In conversation with Tom Alter

by Chaand Chazelle

Tom Alter

Tom Alter is a fine, versatile and well known actor and a familiar presence in the Bombay film industry. Any film which requires a British character rooted in colonial times will very likely have Tom in the role. In the film,‘Sardar’ he played Mountbatten and has acted in over 400 films including  famous ones such as, ‘Janoon’ and ‘Shatranj ke Khilarhi’ and several others. He was awarded the ‘Padmashri’ by the Indian government in 2008. Tom has worked with Peter O’Toole and has played the famous poet Sahir Ludhianvi too.

I first met Tom on the set of Janoon. Later I met him in London. When I watched him on the stage playing Mirza Ghalib, I was intrigued and mystified by his bona fide Urdu accent because generally speaking, the British are notorious for their lack of interest in learning languages. I met up with him recently in Bombay. Although he had been filming the entire night as well as rehearsing a stage play, he invited me very graciously to his place. Despite being tired, he was courteous and helpful during the interview.

“How does a white British person excel in Urdu?” I asked.  He replied “I don’t ever think of my colour and it’s not a mystery. My grandparents came to India as missionaries from America a hundred years ago. They lived in Sialkot which now is in Pakistan. My father was born in Sialkot but I was born in Mussoorie in India. That’s where I went to school. Everyone around me including my parents spoke in Urdu. They even had a Bible in Urdu and they preached in Urdu.

Chaand with Tom Alter
Tom Alter with the interviewer

The acting bug bit him when he was just a child. He watched Rajesh Khanna in Aradhana and wanted to be a romantic lead.”As a child we used to visit Bombay very often but never stayed here. My real visit to Bombay was in 1972 when I was on my way to the Pune Film Institute. I studied Urdu there and continue doing so. Then after finishing my course I came to Bombay in 1974 and have been here ever since.”

His first job as a teacher was in the St. Thomas school in Jagadhari. But his first film was Ramanand Sagar’s ‘Charas’ in which he acted in 1976. Then two big films Janoon and Shatranj ke Khilarhi made him a household name. “I worked with Dev Saab in ‘Des Pardes’ and with Raj Kapoor in -‘Ram Teri Ganga Meli.’ Then I worked with Saeed Mirza and Ketan Mehta and several directors, the list is endless.”

A question I put to him was how was he able to work continuously whilst living in India, while Indian actors in Britain do not get such a chance. He was very forceful in emphasizing that-“As long as Indian actors in the UK think of themselves as Indians, there’s no chance. They have to think of themselves as English. I happen to be white but I’m Indian like any other Indian. My colour has never been a battle for me.” I pondered. ‘Whenever I auditioned for acting jobs here in London, I never presented myself as an Indian actor but just an actor to play any part. But nothing came my way! The Actors’ union ‘Equity’ debated a lot about so called ‘integrated casting’.  But it never quite materialized.’  Maybe Indian directors are generous and colour blind.”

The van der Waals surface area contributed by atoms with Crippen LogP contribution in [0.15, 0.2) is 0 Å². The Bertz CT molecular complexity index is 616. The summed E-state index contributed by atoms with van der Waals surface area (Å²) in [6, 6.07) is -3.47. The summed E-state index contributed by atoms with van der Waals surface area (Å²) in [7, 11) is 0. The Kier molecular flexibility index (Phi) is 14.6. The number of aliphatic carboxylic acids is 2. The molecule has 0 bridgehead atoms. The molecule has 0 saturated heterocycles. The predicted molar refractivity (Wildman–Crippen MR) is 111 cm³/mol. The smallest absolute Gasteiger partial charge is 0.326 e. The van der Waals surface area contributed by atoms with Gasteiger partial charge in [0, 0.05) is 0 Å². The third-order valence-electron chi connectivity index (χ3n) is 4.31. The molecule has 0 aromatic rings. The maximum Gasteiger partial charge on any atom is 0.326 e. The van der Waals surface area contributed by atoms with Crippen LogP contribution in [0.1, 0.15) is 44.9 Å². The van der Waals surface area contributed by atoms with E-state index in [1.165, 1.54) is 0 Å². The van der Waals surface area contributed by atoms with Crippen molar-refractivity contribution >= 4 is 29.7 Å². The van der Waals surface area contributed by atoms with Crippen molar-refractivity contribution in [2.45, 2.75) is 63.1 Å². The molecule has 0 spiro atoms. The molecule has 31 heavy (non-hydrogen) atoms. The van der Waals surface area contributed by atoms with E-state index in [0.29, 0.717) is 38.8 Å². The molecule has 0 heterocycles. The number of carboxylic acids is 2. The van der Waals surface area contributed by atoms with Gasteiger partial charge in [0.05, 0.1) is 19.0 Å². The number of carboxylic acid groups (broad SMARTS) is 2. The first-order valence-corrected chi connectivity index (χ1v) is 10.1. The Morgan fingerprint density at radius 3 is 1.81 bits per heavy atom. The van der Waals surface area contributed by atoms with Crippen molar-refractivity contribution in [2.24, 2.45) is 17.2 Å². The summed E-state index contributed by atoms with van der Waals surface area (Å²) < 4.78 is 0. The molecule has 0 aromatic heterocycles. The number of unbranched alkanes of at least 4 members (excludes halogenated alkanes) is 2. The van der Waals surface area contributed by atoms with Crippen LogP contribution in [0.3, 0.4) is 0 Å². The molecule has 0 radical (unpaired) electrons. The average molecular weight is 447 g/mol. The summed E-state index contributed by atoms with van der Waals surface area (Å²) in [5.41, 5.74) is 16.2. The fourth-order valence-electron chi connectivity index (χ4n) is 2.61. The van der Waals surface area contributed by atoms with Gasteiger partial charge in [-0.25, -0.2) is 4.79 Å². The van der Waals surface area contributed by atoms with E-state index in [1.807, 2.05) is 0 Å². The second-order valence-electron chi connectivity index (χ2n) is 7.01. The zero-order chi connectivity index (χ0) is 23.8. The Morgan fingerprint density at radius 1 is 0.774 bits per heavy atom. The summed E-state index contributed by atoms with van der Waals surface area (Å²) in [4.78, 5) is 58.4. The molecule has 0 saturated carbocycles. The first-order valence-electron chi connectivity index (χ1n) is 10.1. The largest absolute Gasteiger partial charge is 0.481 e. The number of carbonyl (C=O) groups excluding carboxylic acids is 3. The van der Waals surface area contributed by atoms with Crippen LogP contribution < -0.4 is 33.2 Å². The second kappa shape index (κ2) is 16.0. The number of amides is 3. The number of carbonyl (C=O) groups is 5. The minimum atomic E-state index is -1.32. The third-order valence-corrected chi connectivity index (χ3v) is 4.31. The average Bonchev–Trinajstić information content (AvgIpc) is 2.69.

He continued-“I’m not an American working in India, I’m an Indian working in India, that’s the whole point. You have to say ‘I’m an English woman working in England’. All the doors will open, you’ll see.” But I don’t share his optimism.

He added, “So many people make that mistake. I take it you were not born in England but I was born here, I’m an Indian, this is my home. So whatever work I get I get. For me it’s never been a challenge-White, Brown, Purple or Blue. My only concern is to get good roles. 44 years ago I committed myself to doing this, that’s what I want to do.”

I reminded him once again, ‘But you speak excellent Urdu.’ He responded by saying-“But you speak good English.”  But I knew despite my good English I would never get the parts that he gets in India. It pleases me and I am proud of India’s plurality. He is constantly working in films, several television series and in theatre.

Tom is very active in the theatre scene.  He teamed up with Naseeruddin Shah and Benjamin Gilani. The first play he did was Samuel Beckett’s ‘Waiting for Godot’. He performed in Edinburgh in 1991 and in his words, “It was truly a wonderful experience.”  He says, 20-25 plays are active which constantly tour within India and internationally in Britain, USA and Middle East etc.

Tom is also a keen cricketer. He interviewed Sachin Tendulkar in 1988 when he was only 15.

He often takes part in celebrity cricket. Another feather in his cap is that for the past 2-3 years he’s been visiting a university in Bandra, Bombay where he performs his plays as well as conducting poetry sessions with students. I watched him interact with students with deep interest and enthusiasm. Once again his mastery of not only English poetry but of Urdu poetry impressed me. He recited T.S Elliot to Bob Dylan and has an amazing facility with Ghalib and other Urdu poets’ works. He tells me, “When I met Dilip ji, his only advice to me about good acting was to learn poetry.”

He has just finished a film playing the ‘Nawab’ of the title ‘Nawab Sahib’. I can’t wait to see this film. His work is financed by ticketing or by many other generous sources.

Chaand Chazelle